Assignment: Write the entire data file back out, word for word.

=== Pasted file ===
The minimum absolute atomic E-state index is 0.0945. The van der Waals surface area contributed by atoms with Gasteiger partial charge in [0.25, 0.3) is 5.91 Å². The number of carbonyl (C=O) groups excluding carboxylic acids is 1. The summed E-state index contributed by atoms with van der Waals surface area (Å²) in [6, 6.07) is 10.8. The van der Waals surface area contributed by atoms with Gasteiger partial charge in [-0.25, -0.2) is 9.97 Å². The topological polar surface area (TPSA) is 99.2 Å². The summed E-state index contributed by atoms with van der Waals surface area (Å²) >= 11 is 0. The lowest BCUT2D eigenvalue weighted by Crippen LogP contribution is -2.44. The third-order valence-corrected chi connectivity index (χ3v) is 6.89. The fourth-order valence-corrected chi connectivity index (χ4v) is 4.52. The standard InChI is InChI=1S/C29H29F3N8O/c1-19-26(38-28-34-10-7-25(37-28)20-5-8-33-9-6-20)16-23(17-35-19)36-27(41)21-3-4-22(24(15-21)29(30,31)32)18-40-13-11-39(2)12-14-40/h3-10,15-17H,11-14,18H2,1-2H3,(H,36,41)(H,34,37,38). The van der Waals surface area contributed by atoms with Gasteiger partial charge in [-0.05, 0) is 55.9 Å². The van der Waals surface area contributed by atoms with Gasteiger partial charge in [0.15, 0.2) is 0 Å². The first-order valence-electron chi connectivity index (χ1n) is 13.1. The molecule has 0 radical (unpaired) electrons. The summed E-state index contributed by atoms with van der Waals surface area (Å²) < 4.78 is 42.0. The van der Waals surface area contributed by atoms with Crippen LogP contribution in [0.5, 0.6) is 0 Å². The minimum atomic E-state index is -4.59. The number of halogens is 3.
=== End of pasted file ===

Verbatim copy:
The minimum absolute atomic E-state index is 0.0945. The van der Waals surface area contributed by atoms with Gasteiger partial charge in [0.25, 0.3) is 5.91 Å². The number of carbonyl (C=O) groups excluding carboxylic acids is 1. The summed E-state index contributed by atoms with van der Waals surface area (Å²) in [6, 6.07) is 10.8. The van der Waals surface area contributed by atoms with Gasteiger partial charge in [-0.25, -0.2) is 9.97 Å². The topological polar surface area (TPSA) is 99.2 Å². The summed E-state index contributed by atoms with van der Waals surface area (Å²) >= 11 is 0. The lowest BCUT2D eigenvalue weighted by Crippen LogP contribution is -2.44. The third-order valence-corrected chi connectivity index (χ3v) is 6.89. The fourth-order valence-corrected chi connectivity index (χ4v) is 4.52. The standard InChI is InChI=1S/C29H29F3N8O/c1-19-26(38-28-34-10-7-25(37-28)20-5-8-33-9-6-20)16-23(17-35-19)36-27(41)21-3-4-22(24(15-21)29(30,31)32)18-40-13-11-39(2)12-14-40/h3-10,15-17H,11-14,18H2,1-2H3,(H,36,41)(H,34,37,38). The van der Waals surface area contributed by atoms with Gasteiger partial charge in [-0.05, 0) is 55.9 Å². The van der Waals surface area contributed by atoms with Gasteiger partial charge in [0.15, 0.2) is 0 Å². The first-order valence-electron chi connectivity index (χ1n) is 13.1. The molecule has 0 radical (unpaired) electrons. The summed E-state index contributed by atoms with van der Waals surface area (Å²) < 4.78 is 42.0. The van der Waals surface area contributed by atoms with Crippen LogP contribution in [0.5, 0.6) is 0 Å². The minimum atomic E-state index is -4.59. The number of halogens is 3.